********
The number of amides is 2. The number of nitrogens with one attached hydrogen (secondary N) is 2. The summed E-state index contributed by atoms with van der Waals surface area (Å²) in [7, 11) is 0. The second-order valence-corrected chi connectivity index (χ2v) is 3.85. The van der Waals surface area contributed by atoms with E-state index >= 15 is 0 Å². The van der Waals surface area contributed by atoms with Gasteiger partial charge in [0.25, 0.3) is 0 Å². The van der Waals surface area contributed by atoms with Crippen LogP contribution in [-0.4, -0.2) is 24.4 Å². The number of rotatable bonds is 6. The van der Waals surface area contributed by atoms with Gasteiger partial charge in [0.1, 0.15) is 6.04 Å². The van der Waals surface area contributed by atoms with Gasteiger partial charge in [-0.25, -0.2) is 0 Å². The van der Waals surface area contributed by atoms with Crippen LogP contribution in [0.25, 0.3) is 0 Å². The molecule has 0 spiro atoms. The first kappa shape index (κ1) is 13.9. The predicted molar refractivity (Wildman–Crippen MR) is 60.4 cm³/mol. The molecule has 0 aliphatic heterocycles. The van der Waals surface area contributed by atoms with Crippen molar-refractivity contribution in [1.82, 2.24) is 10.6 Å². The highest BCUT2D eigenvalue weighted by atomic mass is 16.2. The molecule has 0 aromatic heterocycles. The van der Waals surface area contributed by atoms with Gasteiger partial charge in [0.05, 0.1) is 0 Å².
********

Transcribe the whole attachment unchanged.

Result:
The number of amides is 2. The number of nitrogens with one attached hydrogen (secondary N) is 2. The summed E-state index contributed by atoms with van der Waals surface area (Å²) in [7, 11) is 0. The second-order valence-corrected chi connectivity index (χ2v) is 3.85. The van der Waals surface area contributed by atoms with E-state index >= 15 is 0 Å². The van der Waals surface area contributed by atoms with Gasteiger partial charge in [0.25, 0.3) is 0 Å². The van der Waals surface area contributed by atoms with Crippen LogP contribution in [-0.4, -0.2) is 24.4 Å². The number of rotatable bonds is 6. The van der Waals surface area contributed by atoms with Gasteiger partial charge in [0.1, 0.15) is 6.04 Å². The van der Waals surface area contributed by atoms with Gasteiger partial charge in [-0.25, -0.2) is 0 Å². The van der Waals surface area contributed by atoms with Crippen LogP contribution in [0.25, 0.3) is 0 Å². The molecule has 0 spiro atoms. The first kappa shape index (κ1) is 13.9. The predicted molar refractivity (Wildman–Crippen MR) is 60.4 cm³/mol. The molecule has 0 aliphatic heterocycles. The van der Waals surface area contributed by atoms with Crippen molar-refractivity contribution in [1.82, 2.24) is 10.6 Å². The highest BCUT2D eigenvalue weighted by atomic mass is 16.2. The molecule has 0 aromatic heterocycles. The van der Waals surface area contributed by atoms with Gasteiger partial charge in [0.05, 0.1) is 0 Å².